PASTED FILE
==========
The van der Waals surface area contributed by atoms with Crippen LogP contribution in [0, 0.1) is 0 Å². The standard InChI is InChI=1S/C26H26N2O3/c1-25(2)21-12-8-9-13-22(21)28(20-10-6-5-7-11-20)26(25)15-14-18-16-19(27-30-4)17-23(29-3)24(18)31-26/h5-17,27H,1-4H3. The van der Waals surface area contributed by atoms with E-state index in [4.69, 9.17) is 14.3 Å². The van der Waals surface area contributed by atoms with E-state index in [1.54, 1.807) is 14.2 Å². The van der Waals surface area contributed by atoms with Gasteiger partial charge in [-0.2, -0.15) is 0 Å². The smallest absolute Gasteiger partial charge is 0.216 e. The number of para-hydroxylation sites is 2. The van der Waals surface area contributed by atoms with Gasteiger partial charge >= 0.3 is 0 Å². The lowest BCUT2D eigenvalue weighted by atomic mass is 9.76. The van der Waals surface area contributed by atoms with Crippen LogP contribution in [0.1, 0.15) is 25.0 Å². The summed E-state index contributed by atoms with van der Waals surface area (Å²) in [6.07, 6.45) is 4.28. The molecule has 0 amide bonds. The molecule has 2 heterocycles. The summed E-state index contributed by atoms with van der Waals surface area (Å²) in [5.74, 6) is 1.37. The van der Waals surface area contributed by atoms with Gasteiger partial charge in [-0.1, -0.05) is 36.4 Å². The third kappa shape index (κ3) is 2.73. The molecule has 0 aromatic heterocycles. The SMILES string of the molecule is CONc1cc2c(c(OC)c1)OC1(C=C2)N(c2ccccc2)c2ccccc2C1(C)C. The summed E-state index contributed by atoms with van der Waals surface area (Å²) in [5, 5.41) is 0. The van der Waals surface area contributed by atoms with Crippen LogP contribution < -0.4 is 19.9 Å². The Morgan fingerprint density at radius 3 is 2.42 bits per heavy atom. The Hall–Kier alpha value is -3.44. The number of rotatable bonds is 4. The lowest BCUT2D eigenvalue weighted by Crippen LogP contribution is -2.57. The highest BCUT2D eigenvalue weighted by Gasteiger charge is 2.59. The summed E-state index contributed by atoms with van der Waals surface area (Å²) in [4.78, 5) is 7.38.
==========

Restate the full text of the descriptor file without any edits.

The van der Waals surface area contributed by atoms with Crippen LogP contribution in [0, 0.1) is 0 Å². The standard InChI is InChI=1S/C26H26N2O3/c1-25(2)21-12-8-9-13-22(21)28(20-10-6-5-7-11-20)26(25)15-14-18-16-19(27-30-4)17-23(29-3)24(18)31-26/h5-17,27H,1-4H3. The van der Waals surface area contributed by atoms with E-state index in [4.69, 9.17) is 14.3 Å². The van der Waals surface area contributed by atoms with E-state index in [1.54, 1.807) is 14.2 Å². The van der Waals surface area contributed by atoms with Gasteiger partial charge in [-0.2, -0.15) is 0 Å². The smallest absolute Gasteiger partial charge is 0.216 e. The number of para-hydroxylation sites is 2. The van der Waals surface area contributed by atoms with Gasteiger partial charge >= 0.3 is 0 Å². The lowest BCUT2D eigenvalue weighted by atomic mass is 9.76. The van der Waals surface area contributed by atoms with Crippen LogP contribution in [0.1, 0.15) is 25.0 Å². The summed E-state index contributed by atoms with van der Waals surface area (Å²) in [6.07, 6.45) is 4.28. The molecule has 0 amide bonds. The molecule has 2 heterocycles. The summed E-state index contributed by atoms with van der Waals surface area (Å²) in [5.74, 6) is 1.37. The van der Waals surface area contributed by atoms with Gasteiger partial charge in [-0.1, -0.05) is 36.4 Å². The third kappa shape index (κ3) is 2.73. The molecule has 0 aromatic heterocycles. The SMILES string of the molecule is CONc1cc2c(c(OC)c1)OC1(C=C2)N(c2ccccc2)c2ccccc2C1(C)C. The summed E-state index contributed by atoms with van der Waals surface area (Å²) in [5, 5.41) is 0. The van der Waals surface area contributed by atoms with Crippen LogP contribution < -0.4 is 19.9 Å². The Morgan fingerprint density at radius 3 is 2.42 bits per heavy atom. The Hall–Kier alpha value is -3.44. The number of rotatable bonds is 4. The lowest BCUT2D eigenvalue weighted by Crippen LogP contribution is -2.57. The highest BCUT2D eigenvalue weighted by Gasteiger charge is 2.59. The summed E-state index contributed by atoms with van der Waals surface area (Å²) in [4.78, 5) is 7.38.